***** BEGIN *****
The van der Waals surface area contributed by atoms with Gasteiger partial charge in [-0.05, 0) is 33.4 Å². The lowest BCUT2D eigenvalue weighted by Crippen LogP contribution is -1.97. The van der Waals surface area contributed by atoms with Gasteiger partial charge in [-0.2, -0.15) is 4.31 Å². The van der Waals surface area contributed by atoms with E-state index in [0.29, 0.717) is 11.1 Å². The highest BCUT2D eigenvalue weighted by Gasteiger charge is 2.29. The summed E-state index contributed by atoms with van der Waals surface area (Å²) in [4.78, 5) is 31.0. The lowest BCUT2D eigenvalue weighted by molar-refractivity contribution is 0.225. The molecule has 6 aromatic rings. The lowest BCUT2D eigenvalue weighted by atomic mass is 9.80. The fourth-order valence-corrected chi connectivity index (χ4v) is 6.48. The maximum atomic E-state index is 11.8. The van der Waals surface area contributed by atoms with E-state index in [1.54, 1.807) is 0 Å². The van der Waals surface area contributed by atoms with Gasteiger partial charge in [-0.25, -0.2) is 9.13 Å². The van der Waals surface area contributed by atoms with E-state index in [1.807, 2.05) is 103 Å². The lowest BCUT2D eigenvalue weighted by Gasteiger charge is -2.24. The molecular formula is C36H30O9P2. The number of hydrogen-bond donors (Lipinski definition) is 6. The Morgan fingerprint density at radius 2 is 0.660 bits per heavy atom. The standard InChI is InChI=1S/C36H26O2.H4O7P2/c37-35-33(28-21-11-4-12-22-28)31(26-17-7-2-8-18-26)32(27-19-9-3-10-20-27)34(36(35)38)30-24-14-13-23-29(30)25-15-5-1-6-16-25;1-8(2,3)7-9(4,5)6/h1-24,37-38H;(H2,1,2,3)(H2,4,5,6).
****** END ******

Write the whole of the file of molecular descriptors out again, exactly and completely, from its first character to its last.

The van der Waals surface area contributed by atoms with Gasteiger partial charge in [-0.05, 0) is 33.4 Å². The lowest BCUT2D eigenvalue weighted by Crippen LogP contribution is -1.97. The van der Waals surface area contributed by atoms with Gasteiger partial charge in [-0.2, -0.15) is 4.31 Å². The van der Waals surface area contributed by atoms with E-state index in [0.29, 0.717) is 11.1 Å². The highest BCUT2D eigenvalue weighted by Gasteiger charge is 2.29. The summed E-state index contributed by atoms with van der Waals surface area (Å²) in [4.78, 5) is 31.0. The lowest BCUT2D eigenvalue weighted by molar-refractivity contribution is 0.225. The molecule has 6 aromatic rings. The lowest BCUT2D eigenvalue weighted by atomic mass is 9.80. The fourth-order valence-corrected chi connectivity index (χ4v) is 6.48. The maximum atomic E-state index is 11.8. The van der Waals surface area contributed by atoms with E-state index in [1.54, 1.807) is 0 Å². The van der Waals surface area contributed by atoms with Gasteiger partial charge in [-0.25, -0.2) is 9.13 Å². The van der Waals surface area contributed by atoms with E-state index in [1.807, 2.05) is 103 Å². The lowest BCUT2D eigenvalue weighted by Gasteiger charge is -2.24. The molecular formula is C36H30O9P2. The number of hydrogen-bond donors (Lipinski definition) is 6. The Morgan fingerprint density at radius 2 is 0.660 bits per heavy atom. The standard InChI is InChI=1S/C36H26O2.H4O7P2/c37-35-33(28-21-11-4-12-22-28)31(26-17-7-2-8-18-26)32(27-19-9-3-10-20-27)34(36(35)38)30-24-14-13-23-29(30)25-15-5-1-6-16-25;1-8(2,3)7-9(4,5)6/h1-24,37-38H;(H2,1,2,3)(H2,4,5,6).